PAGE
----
We’re focusing on English nicknames in this post, but you can see a selection of diminutive forms in other languages in the entry for the name. For as popular the name was, it was surprisingly nickname free, in comparison with other names of similar popularity where we have many different and disparate diminutive and hypocoristic forms attested.
So, you start off Richard and lop off the end, to create the hypocoristic form Rich. The Middle English pronunciations of the root name encompassed a pronunciation with a hard \k\, which is how you get Rick as well as Rich. Since Dick is the one we’re interested in, we’ll set aside Rich and all the diminutive forms we can get from that.
The step from Rick to Dick and Hick comes easily, as they are rhyming forms. In fact, Withycombe, s.n. Richard, notes that these were “among the earliest of this kind of rhyming nickname, the first example noted being a record in 1220 ‘quidam Dicke Smith. Dick itself was sometimes augmented with a diminutive suffix, such as -el, -et, or -on, as found in, e.g., Dicun 1206, Dycket 1296, 1219 (and it’s diminutive Dikelin 1275), all from Reaney & Wilson s.nn. Dicken, Dicketts, Diggle. Similar diminutives of Rick can also be found, with Rikelot 1191-2, Ricot 1327, and Ricun 1274 (R&W s.nn. Richard, Richings).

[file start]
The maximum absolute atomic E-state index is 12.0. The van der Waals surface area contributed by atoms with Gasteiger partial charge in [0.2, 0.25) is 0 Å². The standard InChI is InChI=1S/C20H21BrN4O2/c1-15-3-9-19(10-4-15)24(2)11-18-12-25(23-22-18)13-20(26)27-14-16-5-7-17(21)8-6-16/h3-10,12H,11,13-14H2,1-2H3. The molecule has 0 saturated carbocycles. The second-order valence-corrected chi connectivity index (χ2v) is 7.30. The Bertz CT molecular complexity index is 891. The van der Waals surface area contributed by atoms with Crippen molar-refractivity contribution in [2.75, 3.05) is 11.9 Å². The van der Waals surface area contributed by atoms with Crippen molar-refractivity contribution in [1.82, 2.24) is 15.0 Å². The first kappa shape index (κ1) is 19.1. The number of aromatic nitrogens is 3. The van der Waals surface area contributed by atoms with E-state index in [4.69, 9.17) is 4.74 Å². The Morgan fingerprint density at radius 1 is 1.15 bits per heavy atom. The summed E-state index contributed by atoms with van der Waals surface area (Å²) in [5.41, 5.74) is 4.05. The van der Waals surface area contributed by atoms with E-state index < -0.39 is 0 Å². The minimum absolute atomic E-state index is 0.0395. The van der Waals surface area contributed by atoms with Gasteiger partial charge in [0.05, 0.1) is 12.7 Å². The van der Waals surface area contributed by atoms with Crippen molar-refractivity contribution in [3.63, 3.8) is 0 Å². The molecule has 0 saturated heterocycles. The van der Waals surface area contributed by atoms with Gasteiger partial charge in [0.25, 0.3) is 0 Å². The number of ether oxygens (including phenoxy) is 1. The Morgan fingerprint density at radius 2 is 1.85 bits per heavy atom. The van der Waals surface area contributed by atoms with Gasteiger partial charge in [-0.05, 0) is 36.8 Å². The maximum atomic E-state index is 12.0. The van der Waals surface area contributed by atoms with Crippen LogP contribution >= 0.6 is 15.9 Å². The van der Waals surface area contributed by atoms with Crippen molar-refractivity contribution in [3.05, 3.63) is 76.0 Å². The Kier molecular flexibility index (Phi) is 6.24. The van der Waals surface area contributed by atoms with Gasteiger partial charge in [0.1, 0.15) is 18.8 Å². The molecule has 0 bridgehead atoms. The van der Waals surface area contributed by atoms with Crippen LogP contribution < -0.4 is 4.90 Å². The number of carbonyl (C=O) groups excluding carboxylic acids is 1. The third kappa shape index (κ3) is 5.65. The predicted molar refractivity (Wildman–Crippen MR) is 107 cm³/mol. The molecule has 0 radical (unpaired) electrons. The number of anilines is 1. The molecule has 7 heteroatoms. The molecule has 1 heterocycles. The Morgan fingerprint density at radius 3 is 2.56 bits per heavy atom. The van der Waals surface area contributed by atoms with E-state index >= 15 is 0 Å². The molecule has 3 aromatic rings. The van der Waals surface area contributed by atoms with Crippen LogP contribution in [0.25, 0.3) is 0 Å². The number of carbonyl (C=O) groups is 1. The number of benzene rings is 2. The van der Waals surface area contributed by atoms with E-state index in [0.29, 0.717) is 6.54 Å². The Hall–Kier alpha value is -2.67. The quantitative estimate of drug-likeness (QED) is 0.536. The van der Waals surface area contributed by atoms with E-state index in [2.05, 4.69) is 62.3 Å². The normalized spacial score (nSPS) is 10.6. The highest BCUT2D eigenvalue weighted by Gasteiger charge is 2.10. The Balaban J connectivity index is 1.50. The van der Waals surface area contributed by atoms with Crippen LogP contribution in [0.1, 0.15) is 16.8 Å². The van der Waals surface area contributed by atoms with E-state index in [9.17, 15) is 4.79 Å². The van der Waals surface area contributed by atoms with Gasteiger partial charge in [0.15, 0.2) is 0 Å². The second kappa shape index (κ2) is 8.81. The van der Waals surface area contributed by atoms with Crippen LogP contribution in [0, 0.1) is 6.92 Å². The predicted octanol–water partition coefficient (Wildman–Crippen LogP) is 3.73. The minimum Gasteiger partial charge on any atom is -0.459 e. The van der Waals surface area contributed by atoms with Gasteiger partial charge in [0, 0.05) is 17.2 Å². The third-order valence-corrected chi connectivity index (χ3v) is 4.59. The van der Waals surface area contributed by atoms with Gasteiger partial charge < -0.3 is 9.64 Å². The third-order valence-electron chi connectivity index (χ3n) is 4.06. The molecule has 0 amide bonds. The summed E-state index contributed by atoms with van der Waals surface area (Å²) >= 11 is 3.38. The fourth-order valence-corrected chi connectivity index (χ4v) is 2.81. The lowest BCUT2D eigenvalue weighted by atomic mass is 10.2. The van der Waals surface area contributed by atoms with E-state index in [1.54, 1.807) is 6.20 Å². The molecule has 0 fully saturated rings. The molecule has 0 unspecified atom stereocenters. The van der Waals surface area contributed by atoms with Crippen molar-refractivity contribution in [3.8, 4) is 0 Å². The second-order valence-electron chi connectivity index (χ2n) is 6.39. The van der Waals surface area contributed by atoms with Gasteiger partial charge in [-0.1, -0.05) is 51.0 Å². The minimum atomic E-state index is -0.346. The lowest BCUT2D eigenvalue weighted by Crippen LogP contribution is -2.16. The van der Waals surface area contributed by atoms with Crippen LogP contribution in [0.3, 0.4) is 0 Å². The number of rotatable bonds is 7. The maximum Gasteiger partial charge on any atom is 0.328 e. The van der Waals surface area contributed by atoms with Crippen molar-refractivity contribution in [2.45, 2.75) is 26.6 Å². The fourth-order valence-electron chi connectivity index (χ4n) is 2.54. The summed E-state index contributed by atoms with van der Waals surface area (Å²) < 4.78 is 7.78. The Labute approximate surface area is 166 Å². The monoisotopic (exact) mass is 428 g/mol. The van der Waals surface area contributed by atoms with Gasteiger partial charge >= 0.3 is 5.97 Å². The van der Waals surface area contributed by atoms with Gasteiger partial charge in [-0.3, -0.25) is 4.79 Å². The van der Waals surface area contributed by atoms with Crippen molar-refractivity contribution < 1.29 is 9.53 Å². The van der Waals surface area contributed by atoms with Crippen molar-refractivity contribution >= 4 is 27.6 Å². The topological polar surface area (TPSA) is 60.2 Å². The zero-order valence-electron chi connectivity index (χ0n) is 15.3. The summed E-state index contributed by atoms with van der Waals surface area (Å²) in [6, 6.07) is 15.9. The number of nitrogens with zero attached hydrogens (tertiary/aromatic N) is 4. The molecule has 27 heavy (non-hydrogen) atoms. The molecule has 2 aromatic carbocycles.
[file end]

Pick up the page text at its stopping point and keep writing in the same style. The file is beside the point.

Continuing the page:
We will end with a curiosity: A nickname that we know is a form of Richard but which we don’t really know how it came to be such, is Hud(de). Both Withycombe and Reaney & Wilson (s.n. Hudd) reference Bardsley’s examples of one Ricardus dictus Hudde de Walkden 1346 and another Ricardus de Knapton et Cristiana hud-wyf 1379. Hudd is usually more often a nickname of Hugh.